Discernment and Vocation: Part 1

I have enrolled in a Vocation and Discernment course offered through McCormick Seminary. Our weekly discussion responses occasionally seem like good blog posts, so I’m going to start sharing mine here. I will also include the subject material of the discussion as is possible.



Have you ever encountered the word “vocation” before? What was your understanding of it before beginning this course? Write about how you understand “vocation” – where did your understanding come from? Identify the major forces in your life that shaped how you understand what vocation means (e.g. society, pop culture, family, church, friends, etc.)

The call narratives in Matthew 4 (verses 18 -22) are stunningly brief, and are set within a broader narrative of public ministry. Do you find the call narratives compelling? Why do you think they are so simple, so direct, so lacking in instruction or endorsement? How does this spare narrative compare with a longer call narrative such as Moses in Exod 3:1-4:17?

Explore again what “vocation” and “discernment” mean to you. How do the readings, videos, and other resources for this week challenge or support you in that exploration?

My Response:

Career Minded? Is it Vocational Discernment?

I am thankful that at my previous university the career development center never mentioned the word “vocation”. I have been very career oriented my entire life. Since I was around the age of 7, I was thinking of what I wanted to do with my life. Inspired by the rocks being sold at a flea market, I decided to become a Geologist. Consumed by the fantastical narration of the History Channel’s WWII in HD, I became deadest on joining the Airforce and becoming a pilot. When the politics of my immediate and church family began to flood my feed on Facebook, I felt destined to be the next prestigious government leader that would pass the ideal liberal policies and outwit conservatives. Then when I finally got to college and was surrounded by wealthy Alumni and the influence of the Williams School of Economics, Politics, and Commerce, I thought I might as well hop on the train to a six figure salary, because that’s what seemingly everyone before me had done. By the time I first encountered the word vocation I was in a much humbler position, living at home and working at the local feedstore with my father.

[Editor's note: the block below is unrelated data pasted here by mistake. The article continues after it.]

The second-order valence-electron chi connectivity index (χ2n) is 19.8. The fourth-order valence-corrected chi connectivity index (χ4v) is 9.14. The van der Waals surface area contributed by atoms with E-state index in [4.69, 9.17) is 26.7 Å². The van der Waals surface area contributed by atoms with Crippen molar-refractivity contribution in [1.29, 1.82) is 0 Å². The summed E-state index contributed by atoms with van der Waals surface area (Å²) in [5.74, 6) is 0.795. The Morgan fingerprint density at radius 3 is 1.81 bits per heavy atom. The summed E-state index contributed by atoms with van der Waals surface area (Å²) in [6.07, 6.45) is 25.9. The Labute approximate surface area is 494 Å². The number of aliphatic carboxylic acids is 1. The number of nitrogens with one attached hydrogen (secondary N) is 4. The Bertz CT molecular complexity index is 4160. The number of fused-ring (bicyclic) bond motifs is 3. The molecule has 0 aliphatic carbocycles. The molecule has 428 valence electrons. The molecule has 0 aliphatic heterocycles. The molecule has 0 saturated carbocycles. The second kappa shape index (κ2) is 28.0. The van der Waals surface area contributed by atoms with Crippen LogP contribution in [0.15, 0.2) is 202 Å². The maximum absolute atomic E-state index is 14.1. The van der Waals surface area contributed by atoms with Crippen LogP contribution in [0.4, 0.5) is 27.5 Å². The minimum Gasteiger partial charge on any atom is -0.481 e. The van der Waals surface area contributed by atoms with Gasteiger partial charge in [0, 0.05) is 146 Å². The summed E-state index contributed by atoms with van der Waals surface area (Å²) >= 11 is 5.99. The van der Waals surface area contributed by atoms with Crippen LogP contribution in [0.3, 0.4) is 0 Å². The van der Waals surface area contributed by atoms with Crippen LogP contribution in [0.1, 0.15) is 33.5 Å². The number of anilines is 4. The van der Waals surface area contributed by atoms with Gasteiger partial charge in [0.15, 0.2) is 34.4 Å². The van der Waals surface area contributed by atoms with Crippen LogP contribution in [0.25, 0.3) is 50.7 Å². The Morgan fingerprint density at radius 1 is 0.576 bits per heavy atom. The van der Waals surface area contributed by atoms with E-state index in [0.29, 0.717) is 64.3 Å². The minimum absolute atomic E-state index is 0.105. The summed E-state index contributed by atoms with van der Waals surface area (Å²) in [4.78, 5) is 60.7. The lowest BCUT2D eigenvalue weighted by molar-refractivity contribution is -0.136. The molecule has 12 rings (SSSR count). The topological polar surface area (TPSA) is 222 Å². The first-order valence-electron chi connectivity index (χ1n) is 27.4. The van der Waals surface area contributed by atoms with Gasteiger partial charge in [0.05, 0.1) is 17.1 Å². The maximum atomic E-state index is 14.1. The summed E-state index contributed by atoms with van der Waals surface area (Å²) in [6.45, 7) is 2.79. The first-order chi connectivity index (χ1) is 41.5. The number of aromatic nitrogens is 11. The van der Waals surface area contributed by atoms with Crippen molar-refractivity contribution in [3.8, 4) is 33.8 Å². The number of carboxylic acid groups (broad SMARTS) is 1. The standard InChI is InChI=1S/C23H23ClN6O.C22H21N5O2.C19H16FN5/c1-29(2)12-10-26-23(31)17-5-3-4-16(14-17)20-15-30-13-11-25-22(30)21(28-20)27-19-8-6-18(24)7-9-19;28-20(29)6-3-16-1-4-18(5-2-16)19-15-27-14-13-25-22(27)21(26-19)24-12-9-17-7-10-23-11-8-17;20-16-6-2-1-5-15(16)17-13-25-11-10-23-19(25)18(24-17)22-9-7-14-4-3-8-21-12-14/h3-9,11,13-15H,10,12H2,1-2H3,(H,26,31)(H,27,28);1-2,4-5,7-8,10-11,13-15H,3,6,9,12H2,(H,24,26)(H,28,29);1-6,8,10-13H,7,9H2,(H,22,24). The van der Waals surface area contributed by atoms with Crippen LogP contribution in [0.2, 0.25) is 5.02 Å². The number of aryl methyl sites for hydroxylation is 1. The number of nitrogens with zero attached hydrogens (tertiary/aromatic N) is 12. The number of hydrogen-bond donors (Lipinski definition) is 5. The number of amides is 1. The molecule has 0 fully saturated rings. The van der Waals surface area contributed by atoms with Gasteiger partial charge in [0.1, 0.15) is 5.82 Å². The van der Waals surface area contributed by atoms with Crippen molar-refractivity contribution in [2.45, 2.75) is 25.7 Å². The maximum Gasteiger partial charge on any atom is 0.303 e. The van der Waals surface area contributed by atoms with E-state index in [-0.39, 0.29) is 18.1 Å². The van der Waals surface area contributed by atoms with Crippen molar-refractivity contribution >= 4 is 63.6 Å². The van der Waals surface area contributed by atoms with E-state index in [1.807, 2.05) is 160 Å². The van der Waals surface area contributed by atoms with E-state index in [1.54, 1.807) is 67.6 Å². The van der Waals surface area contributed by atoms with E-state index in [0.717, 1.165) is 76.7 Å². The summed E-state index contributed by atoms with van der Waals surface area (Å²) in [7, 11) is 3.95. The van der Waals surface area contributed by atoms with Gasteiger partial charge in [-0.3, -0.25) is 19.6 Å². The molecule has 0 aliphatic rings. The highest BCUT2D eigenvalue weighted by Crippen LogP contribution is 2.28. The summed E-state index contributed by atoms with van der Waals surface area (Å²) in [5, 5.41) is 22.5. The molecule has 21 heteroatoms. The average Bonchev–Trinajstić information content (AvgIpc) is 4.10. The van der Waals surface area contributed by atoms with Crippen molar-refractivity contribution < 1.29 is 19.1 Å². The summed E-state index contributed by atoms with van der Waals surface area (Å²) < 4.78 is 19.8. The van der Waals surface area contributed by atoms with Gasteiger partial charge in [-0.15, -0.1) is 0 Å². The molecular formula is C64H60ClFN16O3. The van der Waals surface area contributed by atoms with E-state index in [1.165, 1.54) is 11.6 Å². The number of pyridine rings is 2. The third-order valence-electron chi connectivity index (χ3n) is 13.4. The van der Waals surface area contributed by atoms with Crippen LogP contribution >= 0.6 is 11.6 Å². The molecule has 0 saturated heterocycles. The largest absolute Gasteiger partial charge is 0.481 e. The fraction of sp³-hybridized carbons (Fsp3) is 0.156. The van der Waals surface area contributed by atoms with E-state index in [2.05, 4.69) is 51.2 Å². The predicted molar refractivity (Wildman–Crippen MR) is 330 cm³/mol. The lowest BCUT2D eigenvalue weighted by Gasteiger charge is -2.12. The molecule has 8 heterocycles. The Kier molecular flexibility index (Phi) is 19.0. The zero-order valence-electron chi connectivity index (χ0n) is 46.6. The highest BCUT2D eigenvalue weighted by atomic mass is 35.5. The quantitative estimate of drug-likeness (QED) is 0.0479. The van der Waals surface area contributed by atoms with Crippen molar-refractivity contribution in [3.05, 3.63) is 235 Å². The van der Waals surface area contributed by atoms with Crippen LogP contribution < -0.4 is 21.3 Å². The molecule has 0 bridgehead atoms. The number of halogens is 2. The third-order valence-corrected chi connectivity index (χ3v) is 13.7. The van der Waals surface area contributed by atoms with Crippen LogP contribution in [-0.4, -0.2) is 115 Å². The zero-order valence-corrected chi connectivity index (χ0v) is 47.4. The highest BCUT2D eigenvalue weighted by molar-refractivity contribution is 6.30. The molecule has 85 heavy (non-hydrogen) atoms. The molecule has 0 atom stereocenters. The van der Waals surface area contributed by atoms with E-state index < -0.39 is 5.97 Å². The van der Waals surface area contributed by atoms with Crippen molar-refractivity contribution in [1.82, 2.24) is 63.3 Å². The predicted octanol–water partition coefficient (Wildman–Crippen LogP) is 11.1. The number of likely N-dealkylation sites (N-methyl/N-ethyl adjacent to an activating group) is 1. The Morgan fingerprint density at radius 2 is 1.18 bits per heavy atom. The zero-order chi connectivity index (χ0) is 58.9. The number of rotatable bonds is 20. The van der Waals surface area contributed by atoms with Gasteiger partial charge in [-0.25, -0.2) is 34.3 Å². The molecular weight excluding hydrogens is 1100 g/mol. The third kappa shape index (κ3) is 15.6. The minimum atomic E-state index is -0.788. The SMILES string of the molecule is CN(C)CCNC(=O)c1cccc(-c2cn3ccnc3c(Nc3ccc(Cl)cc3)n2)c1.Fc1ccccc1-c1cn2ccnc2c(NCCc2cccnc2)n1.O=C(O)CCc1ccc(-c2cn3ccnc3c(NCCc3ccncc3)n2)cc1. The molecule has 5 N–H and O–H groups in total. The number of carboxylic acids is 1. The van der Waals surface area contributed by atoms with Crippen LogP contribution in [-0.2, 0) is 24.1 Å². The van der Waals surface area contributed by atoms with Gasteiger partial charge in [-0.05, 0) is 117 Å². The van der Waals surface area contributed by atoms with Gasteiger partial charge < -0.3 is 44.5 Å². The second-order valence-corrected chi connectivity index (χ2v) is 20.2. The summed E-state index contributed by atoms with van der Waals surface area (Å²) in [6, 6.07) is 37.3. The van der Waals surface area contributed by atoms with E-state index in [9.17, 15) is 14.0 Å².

I first learned of the word vocation in the interview process of becoming a Young Adult Volunteer. I knew it was a core tenant of the program, but I certainly had no real idea what it meant other than the program would likely encourage us to go to seminary, as my sister had done after her two YAV years. Having now been a YAV for six months, I have a different idea of vocation. In listening to the wisdom of Jimmy Hawkins, working in an organization fighting for housing justice, and thinking quite a lot about my return to undergraduate studies, I have become much less fixated on earning an impressive salary which would allow me to enter a echelon of American Society that was before school completely unknown to me. As I understand vocation now, I’m still don’t feel sure of what exactly it is to me or to society as a whole. I vaguely understand the idea of a calling, that there are inherent talents that people have and particular situations which dictate how people will go about their lives. As a member of the dominant culture I feel as though I have the least restriction on what my “calling” is compared to those who face systemic roadblocks. I often feel troubled by the privilege that allows me to be a YAV for a year, knowing that for many the option of taking a year to go on this journey simply isn’t feasible. I feel uncomfortable knowing that it seems that white men have historically been “more called” to hold positions of political, corporate, academic, and theological power than other sections of society. It is in this way I am struggling the most with the concept of vocation. 

I know what brings me joy and what talents I possess. I know reasonably well how I would like most to implement those in my career. What I feel like I don’t know is how to do so with intentionality around how it may be influenced by systems of white supremacy, sexism, etc. In some ways I see that struggle as my vocation right now and going forward. I feel as though being less focused on the job and career aspect of vocation and being more focused on intentionality is the closest thing I have to a calling at the moment. In that way, I feel invited by a number of different factors to embrace that at this very moment. It’s standing right here in front of me, similar to how Jesus simply stood and called out to the first disciples in Matthew and they followed. Perhaps the simplicity of the call is what makes it so powerful. It’s obvious and right there in front of them. 

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